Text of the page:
Station Design: A Detached Decontamination Building Examined

Jan. 18, 2021
Architect Brian Harris and Fire Chief Ron Lindroth explain the nuts and bolts behind construction of a standalone decontamination building for the Central Valley Fire District of Belgrade, MT.

For a moment, assume that the phrase fire station isn’t in your vocabulary, but you must tell someone about how you are trying to protect the life and safety of a community by housing people and equipment in a centralized location. Because these people will be put in harm’s way, they must be well-trained, equipment must be maintained, and both must be available at a moment’s notice. Durable and low-maintenance structures are needed to support this activity. Simple, right? 

Now layer in what is known relative to the occupational hazards of first responders. When designed, the facility should anticipate sleep-deprivation concerns, behavioral-health and gender considerations and radio-frequency-radiation risks as well as public access with concern regarding, in general, an increasingly hostile public. Furthermore, the individuals and equipment will be exposed to carcinogens and pathogens that will be brought back to the facility. The stress on these workers is high, so a low-stress environment also is important.

By the way, you have a limited budget to achieve this goal.

While breaking down these specific requirements, Central Valley Fire District (CVFD), which is located in Belgrade, MT, came up with a unique approach.

Many considerations

When funds are limited, community and departmental values play an extremely important role in the design process. When CVFD considered its project, people who were involved looked at how their prioritized values would influence the station.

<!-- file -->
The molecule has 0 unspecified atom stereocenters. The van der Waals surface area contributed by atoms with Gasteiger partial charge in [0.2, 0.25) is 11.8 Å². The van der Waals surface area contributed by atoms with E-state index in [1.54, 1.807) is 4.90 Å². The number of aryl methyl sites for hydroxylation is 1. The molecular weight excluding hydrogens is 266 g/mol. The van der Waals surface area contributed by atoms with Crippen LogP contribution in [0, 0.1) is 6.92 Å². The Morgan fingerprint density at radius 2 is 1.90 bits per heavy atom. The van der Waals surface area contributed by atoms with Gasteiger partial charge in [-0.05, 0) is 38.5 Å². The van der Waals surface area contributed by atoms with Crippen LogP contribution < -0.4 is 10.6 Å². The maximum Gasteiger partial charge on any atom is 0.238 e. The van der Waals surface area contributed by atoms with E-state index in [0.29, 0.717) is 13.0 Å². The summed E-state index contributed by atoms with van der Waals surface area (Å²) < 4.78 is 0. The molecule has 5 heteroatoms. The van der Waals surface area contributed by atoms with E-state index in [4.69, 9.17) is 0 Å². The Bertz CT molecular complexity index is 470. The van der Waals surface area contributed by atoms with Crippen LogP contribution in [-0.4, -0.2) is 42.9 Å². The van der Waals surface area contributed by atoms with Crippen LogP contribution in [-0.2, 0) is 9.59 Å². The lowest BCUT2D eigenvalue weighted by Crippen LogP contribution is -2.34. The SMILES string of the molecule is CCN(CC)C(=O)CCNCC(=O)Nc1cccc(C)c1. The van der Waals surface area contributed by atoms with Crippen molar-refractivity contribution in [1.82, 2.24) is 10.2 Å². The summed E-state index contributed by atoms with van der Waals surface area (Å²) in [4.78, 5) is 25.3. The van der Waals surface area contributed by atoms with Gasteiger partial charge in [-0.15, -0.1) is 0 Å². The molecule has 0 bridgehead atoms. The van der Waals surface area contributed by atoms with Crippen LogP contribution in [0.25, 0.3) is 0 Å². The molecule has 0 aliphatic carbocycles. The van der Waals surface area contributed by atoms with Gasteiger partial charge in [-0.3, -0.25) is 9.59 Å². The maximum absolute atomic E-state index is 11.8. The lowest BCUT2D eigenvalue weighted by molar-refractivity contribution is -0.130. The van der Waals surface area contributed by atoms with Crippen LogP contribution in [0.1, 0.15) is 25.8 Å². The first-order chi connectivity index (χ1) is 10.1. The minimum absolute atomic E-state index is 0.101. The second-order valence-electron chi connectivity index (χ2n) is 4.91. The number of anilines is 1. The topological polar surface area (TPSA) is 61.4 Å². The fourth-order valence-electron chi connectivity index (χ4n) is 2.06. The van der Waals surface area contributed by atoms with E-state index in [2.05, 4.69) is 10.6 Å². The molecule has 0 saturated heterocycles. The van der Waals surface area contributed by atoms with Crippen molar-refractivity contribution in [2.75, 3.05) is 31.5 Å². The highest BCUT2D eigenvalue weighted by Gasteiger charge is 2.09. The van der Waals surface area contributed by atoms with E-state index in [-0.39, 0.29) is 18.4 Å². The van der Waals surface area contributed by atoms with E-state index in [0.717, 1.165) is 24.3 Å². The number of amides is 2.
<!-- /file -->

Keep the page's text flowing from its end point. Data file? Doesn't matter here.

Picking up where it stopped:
Should the station be designed as a permanent 50–80-plus-year facility that has built-in resiliency to accommodate change? Is it better to design a lightweight, disposable facility that would be rebuildable in 20 years and relocated based on dynamic community growth patterns? Would it make sense to take a modular approach to allow for expansion and adaptability? How would the answers to these questions mesh with the public’s perception of a fire station?

Also: Should contaminants knowingly be brought into the facility then attempted to be isolated, captured and removed? Or are aspects of operations ready to be rethought—grounded in evidence-based design—to manage the change that’s necessary to wash away set habits?

A developing concept

CVFD knew that it needed a long-lasting, resilient facility that’s located in a stable response area, and firefighter health and wellness, coupled with good stewardship of public funds, would be paramount. That said, how could the department move beyond what currently was being considered in most facilities relative to “Hot Zones”? Was there a new way by which stations could be designed?